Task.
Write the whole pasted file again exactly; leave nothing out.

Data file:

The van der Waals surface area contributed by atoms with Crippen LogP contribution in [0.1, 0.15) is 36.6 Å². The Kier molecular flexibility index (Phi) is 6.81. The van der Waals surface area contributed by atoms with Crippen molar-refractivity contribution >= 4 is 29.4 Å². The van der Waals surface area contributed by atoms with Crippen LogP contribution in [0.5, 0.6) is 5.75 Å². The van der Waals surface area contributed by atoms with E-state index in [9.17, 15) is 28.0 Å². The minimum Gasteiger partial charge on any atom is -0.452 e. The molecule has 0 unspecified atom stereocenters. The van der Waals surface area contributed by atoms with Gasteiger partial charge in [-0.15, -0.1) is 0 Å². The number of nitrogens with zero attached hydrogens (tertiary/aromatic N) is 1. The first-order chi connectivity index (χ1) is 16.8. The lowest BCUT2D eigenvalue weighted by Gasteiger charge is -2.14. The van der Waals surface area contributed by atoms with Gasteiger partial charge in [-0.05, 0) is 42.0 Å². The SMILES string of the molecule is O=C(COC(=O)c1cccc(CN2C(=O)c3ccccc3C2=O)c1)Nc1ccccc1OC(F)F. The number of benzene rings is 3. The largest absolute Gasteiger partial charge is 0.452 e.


The van der Waals surface area contributed by atoms with Crippen LogP contribution in [0.1, 0.15) is 36.6 Å². The Kier molecular flexibility index (Phi) is 6.81. The van der Waals surface area contributed by atoms with Crippen molar-refractivity contribution >= 4 is 29.4 Å². The van der Waals surface area contributed by atoms with Crippen LogP contribution in [0.5, 0.6) is 5.75 Å². The van der Waals surface area contributed by atoms with E-state index in [9.17, 15) is 28.0 Å². The minimum Gasteiger partial charge on any atom is -0.452 e. The molecule has 0 unspecified atom stereocenters. The van der Waals surface area contributed by atoms with Gasteiger partial charge in [-0.15, -0.1) is 0 Å². The number of nitrogens with zero attached hydrogens (tertiary/aromatic N) is 1. The first-order chi connectivity index (χ1) is 16.8. The lowest BCUT2D eigenvalue weighted by Gasteiger charge is -2.14. The van der Waals surface area contributed by atoms with Gasteiger partial charge in [-0.05, 0) is 42.0 Å². The SMILES string of the molecule is O=C(COC(=O)c1cccc(CN2C(=O)c3ccccc3C2=O)c1)Nc1ccccc1OC(F)F. The number of benzene rings is 3. The largest absolute Gasteiger partial charge is 0.452 e.